As children learn to spell they go through a variety of stages (Henderson & Templeton, 1986). In order to move through these stages and learn to use conventional spellings, children must be allowed and encouraged to try out spellings and make errors (Read, 1971, 1986). It is through these approximations or trials (invented spellings) that children grow into conventional spellings. Invented spellings have come to be called temporary spellings (Cooper, 1993).
Clarke (1988) conducted research with first-grade children who were encouraged to use invented/temporary spellings. Results indicated that these children scored better on tests of spelling and word recognition than did those children who were not encouraged to use invented/temporary spellings.
Writing and Proofreading
Writing and proofreading are also important in helping children learn to spell (Personke & Knight, 1967; Wilde, 1990). Children become aware of various spelling patterns as they have real and purposeful opportunities to write and spell. From their writings children can select some words for self-study.
Grammar and Usage
Why teach children grammar and usage? The primary reason is supposedly to improve their writing. There is an extensive body of research, spanning many years, that focuses on grammar and usage (Hillocks & Smith, 1991). The overall conclusion from all of this research is that the study of grammar has no impact on writing quality (Hillocks & Smith, 1991). What children and young adults need to know about grammar and usage they learn best through writing (Hillocks, 1984, 1987). If students have difficulty with a particular element of grammar or usage in their writing, the teacher can teach a brief mini-lesson focusing on this element, using the student’s writing or a piece of literature to model the element (Cooper, 1993).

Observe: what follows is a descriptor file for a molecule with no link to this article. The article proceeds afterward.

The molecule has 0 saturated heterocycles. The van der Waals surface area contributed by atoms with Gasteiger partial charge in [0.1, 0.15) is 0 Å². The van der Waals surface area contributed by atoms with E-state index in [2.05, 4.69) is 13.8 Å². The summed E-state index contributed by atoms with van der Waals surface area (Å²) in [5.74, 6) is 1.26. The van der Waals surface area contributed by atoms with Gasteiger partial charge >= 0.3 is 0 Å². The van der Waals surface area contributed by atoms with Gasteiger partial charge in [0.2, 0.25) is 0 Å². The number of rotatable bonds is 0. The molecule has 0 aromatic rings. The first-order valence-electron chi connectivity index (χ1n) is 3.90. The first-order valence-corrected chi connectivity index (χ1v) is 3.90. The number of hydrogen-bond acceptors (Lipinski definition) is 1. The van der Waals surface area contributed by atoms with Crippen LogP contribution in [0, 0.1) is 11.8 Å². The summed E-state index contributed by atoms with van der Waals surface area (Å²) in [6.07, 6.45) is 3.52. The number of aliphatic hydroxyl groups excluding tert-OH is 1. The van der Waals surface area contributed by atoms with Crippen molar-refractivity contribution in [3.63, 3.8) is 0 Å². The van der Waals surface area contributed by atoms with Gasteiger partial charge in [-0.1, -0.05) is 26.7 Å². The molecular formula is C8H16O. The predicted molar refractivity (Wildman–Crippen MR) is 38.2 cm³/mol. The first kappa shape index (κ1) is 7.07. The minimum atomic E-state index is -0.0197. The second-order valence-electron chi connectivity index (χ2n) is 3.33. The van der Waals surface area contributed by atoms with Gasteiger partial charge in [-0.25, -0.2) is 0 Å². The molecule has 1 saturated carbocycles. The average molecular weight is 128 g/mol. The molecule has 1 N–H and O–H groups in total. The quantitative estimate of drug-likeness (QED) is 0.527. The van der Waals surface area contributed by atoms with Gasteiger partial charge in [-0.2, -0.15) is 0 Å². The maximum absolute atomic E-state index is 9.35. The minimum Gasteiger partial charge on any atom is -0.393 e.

Writing-Reading Connection: Critical Thinking
Reading and writing are similar processes; they are both constructive (Pearson & Tierney, 1984). When individuals read they go through a process that is similar to writing (Tierney & Shanahan, 1991). The outcome of both reading and writing is that the individual constructs his or her own meaning. Given the similarities of these two processes, it is clear that they should be taught together (Tierney & Shanahan, 1991).
Although reading and writing are not identical processes, there are many reasons for teaching reading and writing together (Shanahan & Lomax, 1988). Research indicates that when reading and writing are taught together, students achieve better in both areas (Tierney & Shanahan, 1991). One of the most significant benefits is that students become better critical thinkers (Langer & Applebee, 1987). The types of activities that connect reading and writing and appear to lead to improved critical thinking are those that promote individual, personal responses to literature (Tierney & Shanahan, 1991).